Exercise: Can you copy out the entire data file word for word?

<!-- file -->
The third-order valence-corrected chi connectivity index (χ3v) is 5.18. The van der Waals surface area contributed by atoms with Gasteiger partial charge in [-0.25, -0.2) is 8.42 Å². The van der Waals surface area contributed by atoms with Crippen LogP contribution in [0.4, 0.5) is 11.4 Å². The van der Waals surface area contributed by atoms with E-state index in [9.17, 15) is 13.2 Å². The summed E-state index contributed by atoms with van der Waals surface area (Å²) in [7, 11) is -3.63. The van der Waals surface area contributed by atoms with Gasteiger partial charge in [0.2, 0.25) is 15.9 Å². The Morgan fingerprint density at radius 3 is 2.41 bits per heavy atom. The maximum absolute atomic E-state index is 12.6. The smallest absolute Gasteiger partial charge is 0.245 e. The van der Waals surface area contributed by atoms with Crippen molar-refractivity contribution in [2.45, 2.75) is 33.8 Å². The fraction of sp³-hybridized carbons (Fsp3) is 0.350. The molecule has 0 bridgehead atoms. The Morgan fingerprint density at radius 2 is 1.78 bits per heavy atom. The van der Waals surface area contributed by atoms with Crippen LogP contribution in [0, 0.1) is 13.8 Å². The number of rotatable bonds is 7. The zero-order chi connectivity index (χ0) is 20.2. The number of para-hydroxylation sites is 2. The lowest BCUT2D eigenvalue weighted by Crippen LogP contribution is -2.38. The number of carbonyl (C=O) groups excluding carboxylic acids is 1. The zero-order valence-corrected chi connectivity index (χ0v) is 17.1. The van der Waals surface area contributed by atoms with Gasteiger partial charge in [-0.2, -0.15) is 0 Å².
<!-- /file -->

The third-order valence-corrected chi connectivity index (χ3v) is 5.18. The van der Waals surface area contributed by atoms with Gasteiger partial charge in [-0.25, -0.2) is 8.42 Å². The van der Waals surface area contributed by atoms with Crippen LogP contribution in [0.4, 0.5) is 11.4 Å². The van der Waals surface area contributed by atoms with E-state index in [9.17, 15) is 13.2 Å². The summed E-state index contributed by atoms with van der Waals surface area (Å²) in [7, 11) is -3.63. The van der Waals surface area contributed by atoms with Gasteiger partial charge in [0.2, 0.25) is 15.9 Å². The Morgan fingerprint density at radius 3 is 2.41 bits per heavy atom. The maximum absolute atomic E-state index is 12.6. The smallest absolute Gasteiger partial charge is 0.245 e. The van der Waals surface area contributed by atoms with Crippen molar-refractivity contribution in [2.45, 2.75) is 33.8 Å². The fraction of sp³-hybridized carbons (Fsp3) is 0.350. The molecule has 0 bridgehead atoms. The Morgan fingerprint density at radius 2 is 1.78 bits per heavy atom. The van der Waals surface area contributed by atoms with Crippen LogP contribution in [0, 0.1) is 13.8 Å². The number of rotatable bonds is 7. The zero-order chi connectivity index (χ0) is 20.2. The number of para-hydroxylation sites is 2. The lowest BCUT2D eigenvalue weighted by Crippen LogP contribution is -2.38. The number of carbonyl (C=O) groups excluding carboxylic acids is 1. The zero-order valence-corrected chi connectivity index (χ0v) is 17.1. The van der Waals surface area contributed by atoms with Gasteiger partial charge in [-0.2, -0.15) is 0 Å².